The Santa Clara Superior Court has a good video on unlawful detainer mediation proceedings here.
One of the mediators in the video says: “In unlawful detainer cases, parties are able to come to a resolution as to extended living arrangements and/or departure conditions. You might be able to preserve your relationship.”
Another mediator says, “The landlord may be able to avoid retaliatory damage to property before or during eviction.”
Still another says: “Mediation allows parties to discuss other conditions of tenancy, such as disputes concerning damage, security deposits or rents due. A tenant’s credit record may be protected.”
Mediated agreements are enforceable by law, just as if a judge had upheld an unlawful detainer claim. Mediation can resolve amounts of money owed and how they will be paid, such as in monthly payments.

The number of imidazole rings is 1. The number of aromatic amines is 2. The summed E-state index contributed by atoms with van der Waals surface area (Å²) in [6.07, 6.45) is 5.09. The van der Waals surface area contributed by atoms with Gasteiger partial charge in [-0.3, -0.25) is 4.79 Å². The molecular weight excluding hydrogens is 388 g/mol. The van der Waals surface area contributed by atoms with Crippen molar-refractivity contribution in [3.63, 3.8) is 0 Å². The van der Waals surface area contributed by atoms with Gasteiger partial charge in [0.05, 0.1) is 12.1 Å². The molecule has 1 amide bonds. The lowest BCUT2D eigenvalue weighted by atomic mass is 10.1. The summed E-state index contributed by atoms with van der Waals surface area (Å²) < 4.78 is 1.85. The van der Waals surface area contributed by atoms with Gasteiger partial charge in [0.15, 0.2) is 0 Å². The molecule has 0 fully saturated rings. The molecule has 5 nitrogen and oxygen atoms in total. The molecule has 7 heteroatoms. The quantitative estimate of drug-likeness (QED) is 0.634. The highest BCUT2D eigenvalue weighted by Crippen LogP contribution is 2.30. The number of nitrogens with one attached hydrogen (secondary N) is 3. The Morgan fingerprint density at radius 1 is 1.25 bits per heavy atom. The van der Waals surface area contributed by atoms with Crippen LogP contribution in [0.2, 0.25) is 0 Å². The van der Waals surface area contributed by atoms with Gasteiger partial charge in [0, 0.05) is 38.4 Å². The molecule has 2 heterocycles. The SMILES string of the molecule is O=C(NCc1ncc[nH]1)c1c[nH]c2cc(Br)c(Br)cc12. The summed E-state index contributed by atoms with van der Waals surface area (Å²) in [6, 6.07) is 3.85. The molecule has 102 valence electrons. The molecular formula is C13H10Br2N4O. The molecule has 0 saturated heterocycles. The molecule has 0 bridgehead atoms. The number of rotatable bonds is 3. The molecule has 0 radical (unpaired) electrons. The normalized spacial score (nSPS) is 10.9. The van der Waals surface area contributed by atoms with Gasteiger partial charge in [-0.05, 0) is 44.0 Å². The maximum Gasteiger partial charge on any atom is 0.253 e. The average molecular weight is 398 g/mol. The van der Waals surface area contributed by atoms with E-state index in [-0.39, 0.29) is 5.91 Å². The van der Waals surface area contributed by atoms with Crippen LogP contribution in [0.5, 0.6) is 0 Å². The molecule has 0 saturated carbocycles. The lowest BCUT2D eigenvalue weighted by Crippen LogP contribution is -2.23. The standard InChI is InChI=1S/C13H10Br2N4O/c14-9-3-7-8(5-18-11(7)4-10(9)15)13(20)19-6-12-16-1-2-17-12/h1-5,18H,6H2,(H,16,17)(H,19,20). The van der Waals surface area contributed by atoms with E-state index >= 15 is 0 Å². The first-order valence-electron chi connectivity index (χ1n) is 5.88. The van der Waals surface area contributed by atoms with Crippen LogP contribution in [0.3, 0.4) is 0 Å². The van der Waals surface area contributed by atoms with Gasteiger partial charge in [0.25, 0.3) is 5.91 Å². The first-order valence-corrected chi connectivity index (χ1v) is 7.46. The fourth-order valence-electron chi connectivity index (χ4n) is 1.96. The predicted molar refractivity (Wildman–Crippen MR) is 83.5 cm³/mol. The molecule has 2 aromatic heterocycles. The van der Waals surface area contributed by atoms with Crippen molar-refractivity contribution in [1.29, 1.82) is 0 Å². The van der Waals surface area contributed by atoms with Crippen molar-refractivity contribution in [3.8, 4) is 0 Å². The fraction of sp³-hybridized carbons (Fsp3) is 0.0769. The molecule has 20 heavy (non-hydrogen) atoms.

In some cases a landlord does not need to file 3-day, 30-day or 60-day eviction notices. Check out this article to learn the different reasons for filing different notices. The cases where a notice is not required include when a tenant’s lease is up, a tenant moves out, a tenant works for you and doesn’t pay rent, or you accept a tenant’s notice to end the lease.
The Santa Clara County Superior Court explains all these cases in great detail.
The court’s article gives an explanation the filing of a notice in the case of a tenant moving out:
“This only works if the rent is at least 14 days late and you think the tenant has left.
- Has to be in writing.
- The title has to say ‘Notice of Belief of Abandonment.’
- Has to say the name of the tenants.